What's going on?
HSBC suddenly looks a whole lot smaller than it used to: the global bank announced plans on Tuesday to cut 15% of its workforce in one of its biggest overhauls since the financial crisis.
What does this mean?
HSBC has been planning to cut 10,000 staff for a while, but the bank upped that number to 35,000 on Tuesday as it tries to slash its annual costs by $4.5 billion. Those reductions will mostly be made to its poorly performing American and European businesses, and should free the bank up to focus more on Asia, where it makes half its total revenue.
But with the ongoing protests in Hong Kong and coronavirus outbreak in China, even HSBC’s Asian business could find itself struggling. That – as well as a two-year suspension of share buybacks while it focuses on the anticipated $7 billion overhaul – might be why its shares fell more than 5% on Tuesday.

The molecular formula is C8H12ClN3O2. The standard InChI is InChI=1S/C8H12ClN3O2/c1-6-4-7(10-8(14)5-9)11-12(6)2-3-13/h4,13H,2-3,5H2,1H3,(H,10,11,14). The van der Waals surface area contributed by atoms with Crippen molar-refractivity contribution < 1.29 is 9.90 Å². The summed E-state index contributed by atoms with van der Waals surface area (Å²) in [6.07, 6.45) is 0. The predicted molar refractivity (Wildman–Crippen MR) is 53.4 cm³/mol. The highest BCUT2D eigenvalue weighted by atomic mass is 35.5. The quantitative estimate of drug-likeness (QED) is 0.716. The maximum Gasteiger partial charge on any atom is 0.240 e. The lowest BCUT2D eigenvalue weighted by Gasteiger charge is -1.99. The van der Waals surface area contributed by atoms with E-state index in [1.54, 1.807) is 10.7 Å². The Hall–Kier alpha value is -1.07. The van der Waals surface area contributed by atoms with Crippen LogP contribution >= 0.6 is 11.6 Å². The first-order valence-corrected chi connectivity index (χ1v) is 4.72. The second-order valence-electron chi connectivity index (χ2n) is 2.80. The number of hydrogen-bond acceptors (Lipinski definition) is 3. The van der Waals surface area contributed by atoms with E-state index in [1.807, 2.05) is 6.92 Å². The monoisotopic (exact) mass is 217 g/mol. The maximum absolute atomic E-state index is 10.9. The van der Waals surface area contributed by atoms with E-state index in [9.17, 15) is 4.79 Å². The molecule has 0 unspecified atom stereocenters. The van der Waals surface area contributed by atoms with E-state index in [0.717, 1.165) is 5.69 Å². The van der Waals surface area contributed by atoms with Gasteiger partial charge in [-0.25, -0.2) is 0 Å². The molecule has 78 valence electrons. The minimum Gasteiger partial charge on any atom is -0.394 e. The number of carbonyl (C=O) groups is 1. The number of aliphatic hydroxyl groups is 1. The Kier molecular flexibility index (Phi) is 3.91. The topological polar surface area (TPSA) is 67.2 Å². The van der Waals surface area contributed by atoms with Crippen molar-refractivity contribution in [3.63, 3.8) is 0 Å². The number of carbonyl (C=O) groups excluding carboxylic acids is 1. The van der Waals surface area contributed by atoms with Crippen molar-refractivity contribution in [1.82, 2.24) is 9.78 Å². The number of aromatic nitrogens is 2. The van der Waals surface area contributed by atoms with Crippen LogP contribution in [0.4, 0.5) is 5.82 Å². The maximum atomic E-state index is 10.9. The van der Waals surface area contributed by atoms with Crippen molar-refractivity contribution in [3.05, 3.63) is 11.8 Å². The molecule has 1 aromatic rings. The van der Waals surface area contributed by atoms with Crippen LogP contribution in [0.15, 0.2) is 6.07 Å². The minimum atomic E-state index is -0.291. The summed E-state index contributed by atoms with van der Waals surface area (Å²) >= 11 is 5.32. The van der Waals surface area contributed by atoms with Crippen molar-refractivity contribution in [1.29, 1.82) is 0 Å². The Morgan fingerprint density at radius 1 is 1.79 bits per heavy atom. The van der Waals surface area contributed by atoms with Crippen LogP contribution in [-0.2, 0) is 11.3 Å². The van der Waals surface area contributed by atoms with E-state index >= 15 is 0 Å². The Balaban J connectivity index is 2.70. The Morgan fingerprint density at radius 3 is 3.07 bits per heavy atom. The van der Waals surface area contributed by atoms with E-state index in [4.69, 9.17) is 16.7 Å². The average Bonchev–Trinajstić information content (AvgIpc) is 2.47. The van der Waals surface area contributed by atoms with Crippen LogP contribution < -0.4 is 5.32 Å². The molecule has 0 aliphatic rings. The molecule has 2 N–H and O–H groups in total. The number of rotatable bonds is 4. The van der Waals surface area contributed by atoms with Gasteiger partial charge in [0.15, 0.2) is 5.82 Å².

Why should I care?
The bigger picture: Getting away with merger.
Banks – particularly European banks – have been struggling with weak economic growth lately, not to mention ultra-low interest rates that have reduced their loan income. One way they’re responding to the pressure it’s putting on profits is by combining with other banks and eliminating duplicate costs. Just look at Intesa Sanpaolo: the Italian bank launched a takeover bid for rival UBI Banca, which, if successful, will create the seventh-largest bank in the eurozone – and lead to over 5,000 job cuts of its own.
Zooming out: Speaking of jobs…
At least the UK economy added more jobs than forecast in the last three months of 2019, highlighting the strength of its labor market. It’s fueling investor speculation that the country’s central bank will hold off cutting interest rates this year, which would be welcome news for HSBC and its loan-distributing rivals. Not much consolation for their newly laid-off staff, mind you…